Almost a year has passed since the NHS fell victim to the WannaCry ransomware attack and according to a report by MPs the UK's health service has yet to agree on an action plan to prevent similar attacks in the future.
Last June, hospitals across the country were in disarray in the wake of the attack which caused 20,000 appointments and operations to be cancelled. In response, the Chief Information Officer of NHS was commissioned to carry out a review of the WannaCry attack and recommend how the health service could strengthen its cyber security.
However, these plans have yet to be implemented or even agreed upon as the Department of Health does not know how much it will cost or when these recommendations will be implemented.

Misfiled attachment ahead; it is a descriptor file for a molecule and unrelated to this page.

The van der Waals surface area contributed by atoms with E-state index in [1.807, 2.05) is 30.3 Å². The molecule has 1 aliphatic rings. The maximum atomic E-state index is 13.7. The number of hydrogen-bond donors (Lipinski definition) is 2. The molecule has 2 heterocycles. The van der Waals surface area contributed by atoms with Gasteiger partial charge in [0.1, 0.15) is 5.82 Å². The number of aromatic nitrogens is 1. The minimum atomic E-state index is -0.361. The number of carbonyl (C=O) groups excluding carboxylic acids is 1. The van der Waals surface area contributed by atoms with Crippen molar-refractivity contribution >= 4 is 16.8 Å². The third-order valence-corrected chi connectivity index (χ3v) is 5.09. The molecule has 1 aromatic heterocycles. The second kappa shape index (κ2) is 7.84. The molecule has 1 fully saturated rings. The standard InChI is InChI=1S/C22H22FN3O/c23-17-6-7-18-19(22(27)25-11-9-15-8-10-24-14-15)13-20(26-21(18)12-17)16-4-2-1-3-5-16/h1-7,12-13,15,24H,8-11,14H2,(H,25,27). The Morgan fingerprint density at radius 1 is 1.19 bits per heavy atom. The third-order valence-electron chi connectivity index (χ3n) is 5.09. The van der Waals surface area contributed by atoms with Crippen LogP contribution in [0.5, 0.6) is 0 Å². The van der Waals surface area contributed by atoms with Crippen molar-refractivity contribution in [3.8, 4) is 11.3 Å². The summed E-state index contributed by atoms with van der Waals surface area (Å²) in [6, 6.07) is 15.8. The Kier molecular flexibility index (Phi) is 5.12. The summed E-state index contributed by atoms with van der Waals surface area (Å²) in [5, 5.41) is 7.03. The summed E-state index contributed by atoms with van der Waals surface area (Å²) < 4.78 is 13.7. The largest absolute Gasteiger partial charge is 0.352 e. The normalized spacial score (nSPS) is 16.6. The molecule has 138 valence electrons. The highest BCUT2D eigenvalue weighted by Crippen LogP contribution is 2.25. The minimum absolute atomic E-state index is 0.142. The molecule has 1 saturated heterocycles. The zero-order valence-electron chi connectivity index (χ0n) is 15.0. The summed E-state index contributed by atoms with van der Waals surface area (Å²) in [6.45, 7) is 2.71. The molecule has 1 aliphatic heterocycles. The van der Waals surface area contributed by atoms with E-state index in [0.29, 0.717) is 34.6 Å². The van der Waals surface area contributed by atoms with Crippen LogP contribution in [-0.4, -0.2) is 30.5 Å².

The Public Accounts Committee also found that many NHS organisations still have a lot to do to improve their own cyber security as 200 NHS trusts recently failed an on-site assessment for cyber security resilience.
While some NHS providers considered the assessment to be too demanding, a number of trusts failed simply due to not patching their systems which ironically is what led to the WannaCry attack causing so much chaos in the first place.
Committee chair Meg Hillier stressed the point that WannaCry could have been much worse and that the government must prepare much more thoroughly for future attacks, saying:
“The extensive disruption caused by WannaCry laid bare serious vulnerabilities in the cyber security and response plan of the NHS. But the impact on patients and the service more generally could have been far worse and government must waste no time in preparing for future attacks – something it admits are now a fact of life. It is therefore alarming that, nearly a year on from WannaCry, plans to implement the lessons learned are still to be agreed.”
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